We've known for over half a century that the Earth is 4.5 billion years old, but for people like University of California, Davis geologist Qing-zhu Yin, that number just isn't good enough--they need to determine what digit comes after the '5'. Yin has spent the last fifteen years trying to figure out exactly how our solar system formed--how, over a span of some tens of millions of years, a large chaotic disc of dust and gas turned itself into eight planets in orderly orbit around a central star.
Scientists have come up with a couple versions of the story: in one version, Earth emerged from an era of meteoric collisions so intense that the entire planet was, at first, a spherical sea of magma. In another version, the process was more drawn out--Earth was a rocky mini-planet where, every ten million years or so, something the size of Mars slammed into it and stuck, until finally all the Mars-size objects had either collided or--in the case of Mars itself--settled into an orbit of its own. But in order to figure out which version of the story is right, they need to know how long the era of ultra-violent planetary collisions lasted, down to a precision of tens of millions of years; in other words, they need to resolve the history of Earth to one more decimal point.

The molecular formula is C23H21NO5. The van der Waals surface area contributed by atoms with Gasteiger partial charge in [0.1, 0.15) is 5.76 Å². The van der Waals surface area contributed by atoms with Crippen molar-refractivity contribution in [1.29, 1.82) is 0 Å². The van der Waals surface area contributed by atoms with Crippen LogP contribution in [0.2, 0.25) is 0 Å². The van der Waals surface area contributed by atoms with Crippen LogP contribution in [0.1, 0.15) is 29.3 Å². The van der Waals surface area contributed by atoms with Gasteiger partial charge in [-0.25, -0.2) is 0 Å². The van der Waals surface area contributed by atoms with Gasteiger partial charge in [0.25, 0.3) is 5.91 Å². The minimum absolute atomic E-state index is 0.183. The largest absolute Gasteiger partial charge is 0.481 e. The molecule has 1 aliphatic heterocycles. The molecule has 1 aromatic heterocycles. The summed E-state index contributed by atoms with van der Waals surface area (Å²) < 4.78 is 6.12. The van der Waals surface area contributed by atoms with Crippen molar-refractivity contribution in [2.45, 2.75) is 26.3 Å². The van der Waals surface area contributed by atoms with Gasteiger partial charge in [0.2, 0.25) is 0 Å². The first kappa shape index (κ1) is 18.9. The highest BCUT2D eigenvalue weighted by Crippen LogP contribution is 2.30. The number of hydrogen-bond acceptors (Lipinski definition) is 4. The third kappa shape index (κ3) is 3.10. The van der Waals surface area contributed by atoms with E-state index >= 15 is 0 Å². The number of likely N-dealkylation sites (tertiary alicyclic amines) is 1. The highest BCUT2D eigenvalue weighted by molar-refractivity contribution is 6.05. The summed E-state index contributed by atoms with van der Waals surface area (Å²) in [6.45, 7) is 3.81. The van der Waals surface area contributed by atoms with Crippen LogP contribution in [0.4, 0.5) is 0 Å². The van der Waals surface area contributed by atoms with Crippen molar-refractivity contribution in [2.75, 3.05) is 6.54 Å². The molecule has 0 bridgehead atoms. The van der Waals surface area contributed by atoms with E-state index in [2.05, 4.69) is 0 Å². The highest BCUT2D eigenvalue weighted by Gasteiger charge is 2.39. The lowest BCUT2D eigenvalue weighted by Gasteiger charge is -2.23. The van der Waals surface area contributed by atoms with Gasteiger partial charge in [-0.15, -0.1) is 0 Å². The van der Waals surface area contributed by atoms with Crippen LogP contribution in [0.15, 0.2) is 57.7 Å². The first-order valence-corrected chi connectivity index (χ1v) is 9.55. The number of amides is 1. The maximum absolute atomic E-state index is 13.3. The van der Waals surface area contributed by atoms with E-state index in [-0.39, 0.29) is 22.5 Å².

The secret to Earth's exact age lies in the planet's oldest rocks. Scientists can calculate an approximate age of those rocks by measuring the amount of two isotopes, uranium-238 and lead-206 the rocks contain. Because uranium-238 decays into lead-206 at a predictable rate, the ratio between the two isotopes tells scientists about how long the rocks have been around. But there's a catch: in order to figure out what the relative proportion really tells us, scientists have to know exactly how much of each there was to start with. And in order to figure that out, they have to know how much uranium-238 and lead-206 there is, not just in the rocks at Earth's surface, but also in the underlying mantle and--here's the tricky part--in the totally unreachable, irreproducible core.
Once upon a time, the composition of Earth's inner core was a solved mystery.Once upon a time, in the 1930s and 1940s, the composition of Earth's inner core was a solved mystery: Seismologists used data from earthquake waves passing through the planet to determine that the center of the planet was made out of solid metal, surrounded by a thick semi-liquid outer core ( via popsci.com ).